ADB “Boosts Firepower” As China-Led Bank Grabs Center Stage

ADB “Boosts Firepower” As China-Led Bank Grabs Center Stage

Tyler Durden’s pictureSubmitted by Tyler Durden on 05/04/2015 16:55 -0400

“I don’t think there will be major change to the world of development finance [because of the creation of the AIIB], although there can be interpretations as to the symbolic meaning of this.”

— Takehiko Nakao, Japanese head of Asian Development Bank

One can hardly blame Nakao for putting on a brave face. After all, the China-led Asian Infrastructure Investment Bank represents not only a major shift away from the multilateral institutions that have dominated the post-war global economic order, but also a move by Beijing to establish what we have described as a Sino-Monroe Doctrine. Speaking to the latter point, President Xi Jinping’s recent pledge to invest $46 billion in Pakistan (53% more than the US has invested in 13 years) as part of Beijing’s Silk Road initiative, gives us a window into what the future may hold in terms of China’s growing regional influence.

But as Washington learned in March, belittling China’s power grabs is a fool’s errand, especially when they are disguised as infrastructure development initiatives. In the end, resistance is futile, but old habits die hard, which is why it’s not surprising that the ADB is now beefing up its lending capacity while simultaneously paying lip service to the AIIB.

Via Bloomberg:

The Japan-led Asian Development Bank unleashed measures that could help it hold its ground as a resource for regional economies, even as China’s Asian Infrastructure Investment Bank gains prominence.

The ADB overhauled a four-decade-old development fund to boost its annual lending and grant approvals by 50 percent, to as much as $20 billion, the bank said at its annual meeting in Baku, Azerbaijan that started May 2. It will also set aside money to support public-private partnership projects and work with the AIIB “for Asia,” the ADB said.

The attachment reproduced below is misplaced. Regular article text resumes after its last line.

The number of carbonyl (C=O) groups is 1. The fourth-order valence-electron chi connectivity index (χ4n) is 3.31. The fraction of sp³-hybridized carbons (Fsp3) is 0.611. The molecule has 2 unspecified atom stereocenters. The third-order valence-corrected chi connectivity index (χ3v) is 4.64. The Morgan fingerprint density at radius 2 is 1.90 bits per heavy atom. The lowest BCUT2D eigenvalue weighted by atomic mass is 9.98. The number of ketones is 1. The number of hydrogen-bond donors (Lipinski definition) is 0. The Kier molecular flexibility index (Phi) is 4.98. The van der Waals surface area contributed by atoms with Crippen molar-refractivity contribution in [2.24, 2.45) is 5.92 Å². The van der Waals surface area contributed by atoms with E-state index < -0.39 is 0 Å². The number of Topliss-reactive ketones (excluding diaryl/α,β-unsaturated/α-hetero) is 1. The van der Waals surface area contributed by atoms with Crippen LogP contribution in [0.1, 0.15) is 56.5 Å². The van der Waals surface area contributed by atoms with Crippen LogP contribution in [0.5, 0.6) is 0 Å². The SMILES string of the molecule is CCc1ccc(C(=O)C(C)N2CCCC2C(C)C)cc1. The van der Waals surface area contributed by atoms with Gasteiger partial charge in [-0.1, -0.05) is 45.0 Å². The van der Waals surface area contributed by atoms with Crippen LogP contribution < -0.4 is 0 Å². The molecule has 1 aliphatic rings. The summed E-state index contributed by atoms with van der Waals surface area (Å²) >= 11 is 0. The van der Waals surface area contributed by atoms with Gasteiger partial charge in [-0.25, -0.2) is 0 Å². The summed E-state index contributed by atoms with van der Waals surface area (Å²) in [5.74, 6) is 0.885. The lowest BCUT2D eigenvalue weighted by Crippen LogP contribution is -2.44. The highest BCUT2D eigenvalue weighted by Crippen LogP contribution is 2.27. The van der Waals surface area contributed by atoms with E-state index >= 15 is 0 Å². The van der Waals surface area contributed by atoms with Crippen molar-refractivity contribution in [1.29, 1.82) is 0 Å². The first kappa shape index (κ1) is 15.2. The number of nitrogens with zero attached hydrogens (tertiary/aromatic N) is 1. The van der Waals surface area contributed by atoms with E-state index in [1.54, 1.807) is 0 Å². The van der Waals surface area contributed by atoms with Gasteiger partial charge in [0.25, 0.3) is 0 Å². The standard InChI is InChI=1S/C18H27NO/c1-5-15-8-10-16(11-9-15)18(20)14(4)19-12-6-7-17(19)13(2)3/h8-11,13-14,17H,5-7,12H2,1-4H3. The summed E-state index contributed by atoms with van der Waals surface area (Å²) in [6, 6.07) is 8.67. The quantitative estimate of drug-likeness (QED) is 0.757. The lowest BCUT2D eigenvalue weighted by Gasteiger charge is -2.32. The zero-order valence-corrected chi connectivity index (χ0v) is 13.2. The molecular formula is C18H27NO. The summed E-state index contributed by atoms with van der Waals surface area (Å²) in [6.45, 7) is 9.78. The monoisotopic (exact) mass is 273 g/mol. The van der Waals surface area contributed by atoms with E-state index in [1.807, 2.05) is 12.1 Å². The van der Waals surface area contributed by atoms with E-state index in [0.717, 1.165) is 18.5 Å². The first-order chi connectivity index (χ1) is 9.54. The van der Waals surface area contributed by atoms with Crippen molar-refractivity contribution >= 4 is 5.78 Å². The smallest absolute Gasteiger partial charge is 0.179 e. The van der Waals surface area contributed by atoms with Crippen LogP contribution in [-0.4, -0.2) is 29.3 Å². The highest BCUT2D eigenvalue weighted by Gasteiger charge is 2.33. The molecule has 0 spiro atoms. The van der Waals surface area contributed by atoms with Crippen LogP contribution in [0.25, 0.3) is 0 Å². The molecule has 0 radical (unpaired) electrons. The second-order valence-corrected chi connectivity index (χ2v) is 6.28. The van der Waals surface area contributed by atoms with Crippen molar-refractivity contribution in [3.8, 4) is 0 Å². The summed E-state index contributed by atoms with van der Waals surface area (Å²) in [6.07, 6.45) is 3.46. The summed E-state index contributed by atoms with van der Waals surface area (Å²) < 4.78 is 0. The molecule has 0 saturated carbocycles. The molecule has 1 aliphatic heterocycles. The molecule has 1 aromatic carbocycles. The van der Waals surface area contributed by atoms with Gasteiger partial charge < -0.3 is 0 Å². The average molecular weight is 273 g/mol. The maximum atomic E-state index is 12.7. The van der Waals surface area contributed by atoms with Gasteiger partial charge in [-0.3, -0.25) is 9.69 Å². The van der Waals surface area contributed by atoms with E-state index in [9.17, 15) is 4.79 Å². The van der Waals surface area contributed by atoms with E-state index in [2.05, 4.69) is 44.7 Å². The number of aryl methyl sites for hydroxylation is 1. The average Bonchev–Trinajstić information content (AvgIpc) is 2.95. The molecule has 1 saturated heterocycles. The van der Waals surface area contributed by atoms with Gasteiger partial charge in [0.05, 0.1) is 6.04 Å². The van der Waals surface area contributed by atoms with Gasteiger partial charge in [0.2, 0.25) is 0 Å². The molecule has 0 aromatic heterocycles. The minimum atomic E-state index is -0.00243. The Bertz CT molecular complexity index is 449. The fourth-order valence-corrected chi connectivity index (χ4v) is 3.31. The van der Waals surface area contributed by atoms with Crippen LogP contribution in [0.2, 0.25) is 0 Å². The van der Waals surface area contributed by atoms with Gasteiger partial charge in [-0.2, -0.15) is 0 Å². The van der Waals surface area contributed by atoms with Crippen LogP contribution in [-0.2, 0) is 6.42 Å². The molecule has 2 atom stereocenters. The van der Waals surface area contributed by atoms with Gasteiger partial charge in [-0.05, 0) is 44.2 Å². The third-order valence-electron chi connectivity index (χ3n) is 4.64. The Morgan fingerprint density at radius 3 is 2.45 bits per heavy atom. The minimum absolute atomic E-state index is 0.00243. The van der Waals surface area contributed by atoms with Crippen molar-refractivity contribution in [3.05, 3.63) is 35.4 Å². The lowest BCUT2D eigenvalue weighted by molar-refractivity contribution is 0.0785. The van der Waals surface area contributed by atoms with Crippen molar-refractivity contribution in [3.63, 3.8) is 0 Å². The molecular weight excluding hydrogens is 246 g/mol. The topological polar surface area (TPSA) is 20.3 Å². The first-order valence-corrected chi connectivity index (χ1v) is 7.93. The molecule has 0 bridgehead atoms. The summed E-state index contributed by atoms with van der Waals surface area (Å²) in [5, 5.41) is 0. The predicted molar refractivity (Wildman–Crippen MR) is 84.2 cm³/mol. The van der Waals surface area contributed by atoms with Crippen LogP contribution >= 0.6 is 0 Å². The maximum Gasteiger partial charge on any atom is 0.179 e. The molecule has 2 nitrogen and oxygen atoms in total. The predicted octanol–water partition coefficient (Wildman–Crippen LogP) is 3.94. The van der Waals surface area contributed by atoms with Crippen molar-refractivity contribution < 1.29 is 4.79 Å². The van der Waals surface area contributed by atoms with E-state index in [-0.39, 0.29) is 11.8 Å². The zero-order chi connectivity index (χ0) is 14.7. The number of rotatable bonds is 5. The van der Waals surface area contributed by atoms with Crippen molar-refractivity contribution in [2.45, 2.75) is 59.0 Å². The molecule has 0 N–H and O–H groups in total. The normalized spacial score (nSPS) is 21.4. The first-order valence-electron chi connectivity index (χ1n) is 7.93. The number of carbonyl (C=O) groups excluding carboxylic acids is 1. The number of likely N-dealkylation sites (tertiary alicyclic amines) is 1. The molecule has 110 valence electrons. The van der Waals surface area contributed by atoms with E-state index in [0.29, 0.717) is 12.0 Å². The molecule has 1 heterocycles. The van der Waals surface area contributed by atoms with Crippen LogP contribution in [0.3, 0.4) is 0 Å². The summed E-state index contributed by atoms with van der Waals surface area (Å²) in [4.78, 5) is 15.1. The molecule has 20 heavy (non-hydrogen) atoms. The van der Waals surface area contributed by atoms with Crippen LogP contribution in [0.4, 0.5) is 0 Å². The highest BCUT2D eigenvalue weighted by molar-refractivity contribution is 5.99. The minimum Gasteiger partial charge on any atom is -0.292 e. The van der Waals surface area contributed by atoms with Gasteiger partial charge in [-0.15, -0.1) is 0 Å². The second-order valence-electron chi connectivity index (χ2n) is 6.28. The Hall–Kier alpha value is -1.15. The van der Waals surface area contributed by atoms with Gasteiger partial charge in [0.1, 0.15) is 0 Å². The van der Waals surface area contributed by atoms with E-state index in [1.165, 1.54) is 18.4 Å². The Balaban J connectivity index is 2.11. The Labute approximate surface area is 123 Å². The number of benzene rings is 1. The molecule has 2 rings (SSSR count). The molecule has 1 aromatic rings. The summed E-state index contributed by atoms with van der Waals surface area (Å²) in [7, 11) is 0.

“Now that the China-led AIIB is becoming a reality, the Japan-led ADB wants to ensure that it will still remain a key funder for infrastructure programmes in less developed Asia,” said Wai Ho Leong, a

Singapore-based economist at Barclays Plc. “Given the development needs across Asia, there is sufficient room for both players.”

For almost 50 years, Asian nations from India to Vietnam and Indonesia have benefited from funding from the ADB, which is dominated by Japan and the U.S. That relationship is set to change as the rise of the AIIB, the first major multilateral development bank in a generation, provides an avenue for China to strengthen its presence in the world’s fastest-growing region.

On its side, the ADB is boosting its own firepower.

In a move it described as “groundbreaking,” the lender said it will combine the lending operations of the bank’s Asian Development Fund with its ordinary capital resources balance sheet, with the merger taking effect in 2017. The fund was established in 1973 to provide concessional loans and grants to poorer countries, while OCR loans are provided to middle-income countries at market-based rates.

The initiative will increase ADB assistance to poor countries by as much as 70 percent, and together with cofinancing, enable the bank’s annual assistance to reach as high as $40 billion in the coming years from $23 billion in 2014, it said.

Clearly, this looks quite a bit like an institution trying to play catch up now that a competing player has entered the market. Similarly, The White House is now scrambling to correct the ‘misconception’ that Washington tried to demean the initiative and worked behind the scenes to discourage US allies from supporting Beijing.

Via WSJ:

The U.S. never opposed a new China-led infrastructure bank, President Barack Obamasaid Tuesday, challenging a common narrative that Beijing out-maneuvered Washington by persuading key U.S. allies to sign up as founding members.

“We’re all for it” if the Asian Infrastructure Investment Bank incorporates strong financial, social and environmental safeguards, Mr. Obama said…

“Let me be very clear and dispel this notion that we were opposed or are opposed to other countries participating in the Asia infrastructure bank,” he said at a press conference with Japanese Prime Minister Shinzo Abe. “That is simply not true.”

With that in mind, we’ll leave you with the following quote provided to NY Times last October by a senior Treasury official:

“How would the new institution add value? How would the Asian Infrastructure Investment Bank be structured so that it doesn’t undercut the standards with a race to the bottom?”

Doesn’t sound too much like an administration that was “all for it” to us.

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As a reminder, here are all of the countries that have signed on to participate in the China-led institution:

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